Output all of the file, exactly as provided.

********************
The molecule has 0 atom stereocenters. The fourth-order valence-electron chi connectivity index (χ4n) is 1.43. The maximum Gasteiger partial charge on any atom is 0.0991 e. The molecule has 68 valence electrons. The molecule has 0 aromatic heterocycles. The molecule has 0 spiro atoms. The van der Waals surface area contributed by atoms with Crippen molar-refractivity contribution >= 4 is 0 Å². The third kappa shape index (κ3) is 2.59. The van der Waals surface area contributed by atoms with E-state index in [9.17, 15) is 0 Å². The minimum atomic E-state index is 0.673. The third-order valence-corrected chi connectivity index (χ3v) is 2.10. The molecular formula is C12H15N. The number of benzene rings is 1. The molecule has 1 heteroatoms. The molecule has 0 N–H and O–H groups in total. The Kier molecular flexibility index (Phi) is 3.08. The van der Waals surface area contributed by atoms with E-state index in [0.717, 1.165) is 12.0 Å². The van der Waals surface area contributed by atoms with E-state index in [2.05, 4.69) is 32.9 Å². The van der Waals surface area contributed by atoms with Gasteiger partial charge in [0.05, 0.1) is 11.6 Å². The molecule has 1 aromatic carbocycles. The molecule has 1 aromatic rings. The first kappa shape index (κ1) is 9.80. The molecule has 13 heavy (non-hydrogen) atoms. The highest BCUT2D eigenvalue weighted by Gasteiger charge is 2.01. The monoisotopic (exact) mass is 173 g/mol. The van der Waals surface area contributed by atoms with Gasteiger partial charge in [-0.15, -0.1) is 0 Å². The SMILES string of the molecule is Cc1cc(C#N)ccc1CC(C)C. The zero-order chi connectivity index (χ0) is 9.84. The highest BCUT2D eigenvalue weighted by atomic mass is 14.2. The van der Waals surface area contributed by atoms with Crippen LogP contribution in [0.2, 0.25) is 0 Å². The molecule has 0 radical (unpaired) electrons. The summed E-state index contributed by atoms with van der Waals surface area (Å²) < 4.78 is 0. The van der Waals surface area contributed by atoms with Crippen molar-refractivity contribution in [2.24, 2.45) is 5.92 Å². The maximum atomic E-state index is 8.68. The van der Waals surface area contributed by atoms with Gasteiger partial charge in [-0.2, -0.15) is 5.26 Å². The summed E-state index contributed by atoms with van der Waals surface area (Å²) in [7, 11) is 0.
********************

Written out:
The molecule has 0 atom stereocenters. The fourth-order valence-electron chi connectivity index (χ4n) is 1.43. The maximum Gasteiger partial charge on any atom is 0.0991 e. The molecule has 68 valence electrons. The molecule has 0 aromatic heterocycles. The molecule has 0 spiro atoms. The van der Waals surface area contributed by atoms with Crippen molar-refractivity contribution >= 4 is 0 Å². The third kappa shape index (κ3) is 2.59. The van der Waals surface area contributed by atoms with E-state index in [9.17, 15) is 0 Å². The minimum atomic E-state index is 0.673. The third-order valence-corrected chi connectivity index (χ3v) is 2.10. The molecular formula is C12H15N. The number of benzene rings is 1. The molecule has 1 heteroatoms. The molecule has 0 N–H and O–H groups in total. The Kier molecular flexibility index (Phi) is 3.08. The van der Waals surface area contributed by atoms with E-state index in [0.717, 1.165) is 12.0 Å². The van der Waals surface area contributed by atoms with E-state index in [2.05, 4.69) is 32.9 Å². The van der Waals surface area contributed by atoms with Gasteiger partial charge in [0.05, 0.1) is 11.6 Å². The molecule has 1 aromatic carbocycles. The molecule has 1 aromatic rings. The first kappa shape index (κ1) is 9.80. The molecule has 13 heavy (non-hydrogen) atoms. The highest BCUT2D eigenvalue weighted by Gasteiger charge is 2.01. The monoisotopic (exact) mass is 173 g/mol. The van der Waals surface area contributed by atoms with Gasteiger partial charge in [-0.15, -0.1) is 0 Å². The SMILES string of the molecule is Cc1cc(C#N)ccc1CC(C)C. The zero-order chi connectivity index (χ0) is 9.84. The highest BCUT2D eigenvalue weighted by atomic mass is 14.2. The van der Waals surface area contributed by atoms with Crippen LogP contribution in [0.2, 0.25) is 0 Å². The molecule has 0 radical (unpaired) electrons. The summed E-state index contributed by atoms with van der Waals surface area (Å²) < 4.78 is 0. The van der Waals surface area contributed by atoms with Crippen molar-refractivity contribution in [2.24, 2.45) is 5.92 Å². The maximum atomic E-state index is 8.68. The van der Waals surface area contributed by atoms with Gasteiger partial charge in [-0.2, -0.15) is 5.26 Å². The summed E-state index contributed by atoms with van der Waals surface area (Å²) in [7, 11) is 0.